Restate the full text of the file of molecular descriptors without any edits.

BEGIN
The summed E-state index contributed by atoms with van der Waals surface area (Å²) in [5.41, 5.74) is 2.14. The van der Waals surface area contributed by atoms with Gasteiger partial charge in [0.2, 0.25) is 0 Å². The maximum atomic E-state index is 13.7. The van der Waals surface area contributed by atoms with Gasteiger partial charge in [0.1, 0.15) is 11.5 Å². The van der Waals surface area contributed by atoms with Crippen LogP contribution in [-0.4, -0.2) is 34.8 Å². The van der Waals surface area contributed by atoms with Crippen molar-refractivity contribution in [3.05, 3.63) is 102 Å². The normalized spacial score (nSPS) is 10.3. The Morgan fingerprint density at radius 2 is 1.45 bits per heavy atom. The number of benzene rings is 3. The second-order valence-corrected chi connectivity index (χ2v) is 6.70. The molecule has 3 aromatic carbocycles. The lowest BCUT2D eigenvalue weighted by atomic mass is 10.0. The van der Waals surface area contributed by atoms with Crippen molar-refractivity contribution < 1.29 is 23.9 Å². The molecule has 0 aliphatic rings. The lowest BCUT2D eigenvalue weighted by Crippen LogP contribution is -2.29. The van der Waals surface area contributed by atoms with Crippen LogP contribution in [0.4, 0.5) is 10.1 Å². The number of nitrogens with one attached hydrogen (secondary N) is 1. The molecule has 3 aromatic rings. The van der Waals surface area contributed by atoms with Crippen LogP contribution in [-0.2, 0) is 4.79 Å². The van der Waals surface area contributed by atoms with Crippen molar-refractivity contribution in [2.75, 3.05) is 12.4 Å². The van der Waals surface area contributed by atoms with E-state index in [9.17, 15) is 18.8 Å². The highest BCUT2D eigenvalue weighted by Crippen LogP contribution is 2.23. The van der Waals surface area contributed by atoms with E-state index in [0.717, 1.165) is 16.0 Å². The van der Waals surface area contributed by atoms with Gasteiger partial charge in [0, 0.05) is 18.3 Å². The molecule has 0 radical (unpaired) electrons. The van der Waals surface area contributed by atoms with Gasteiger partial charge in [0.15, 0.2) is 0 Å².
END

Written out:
The summed E-state index contributed by atoms with van der Waals surface area (Å²) in [5.41, 5.74) is 2.14. The van der Waals surface area contributed by atoms with Gasteiger partial charge in [0.2, 0.25) is 0 Å². The maximum atomic E-state index is 13.7. The van der Waals surface area contributed by atoms with Gasteiger partial charge in [0.1, 0.15) is 11.5 Å². The van der Waals surface area contributed by atoms with Crippen LogP contribution in [-0.4, -0.2) is 34.8 Å². The van der Waals surface area contributed by atoms with Crippen molar-refractivity contribution in [3.05, 3.63) is 102 Å². The normalized spacial score (nSPS) is 10.3. The Morgan fingerprint density at radius 2 is 1.45 bits per heavy atom. The number of benzene rings is 3. The second-order valence-corrected chi connectivity index (χ2v) is 6.70. The molecule has 3 aromatic carbocycles. The lowest BCUT2D eigenvalue weighted by atomic mass is 10.0. The van der Waals surface area contributed by atoms with Crippen molar-refractivity contribution < 1.29 is 23.9 Å². The molecule has 0 aliphatic rings. The lowest BCUT2D eigenvalue weighted by Crippen LogP contribution is -2.29. The van der Waals surface area contributed by atoms with Crippen LogP contribution in [0.4, 0.5) is 10.1 Å². The number of nitrogens with one attached hydrogen (secondary N) is 1. The molecule has 3 aromatic rings. The van der Waals surface area contributed by atoms with Crippen LogP contribution in [-0.2, 0) is 4.79 Å². The van der Waals surface area contributed by atoms with Crippen molar-refractivity contribution in [2.75, 3.05) is 12.4 Å². The van der Waals surface area contributed by atoms with E-state index in [9.17, 15) is 18.8 Å². The highest BCUT2D eigenvalue weighted by Crippen LogP contribution is 2.23. The van der Waals surface area contributed by atoms with E-state index in [0.717, 1.165) is 16.0 Å². The van der Waals surface area contributed by atoms with Gasteiger partial charge in [0, 0.05) is 18.3 Å². The molecule has 0 radical (unpaired) electrons. The van der Waals surface area contributed by atoms with Gasteiger partial charge in [0.15, 0.2) is 0 Å².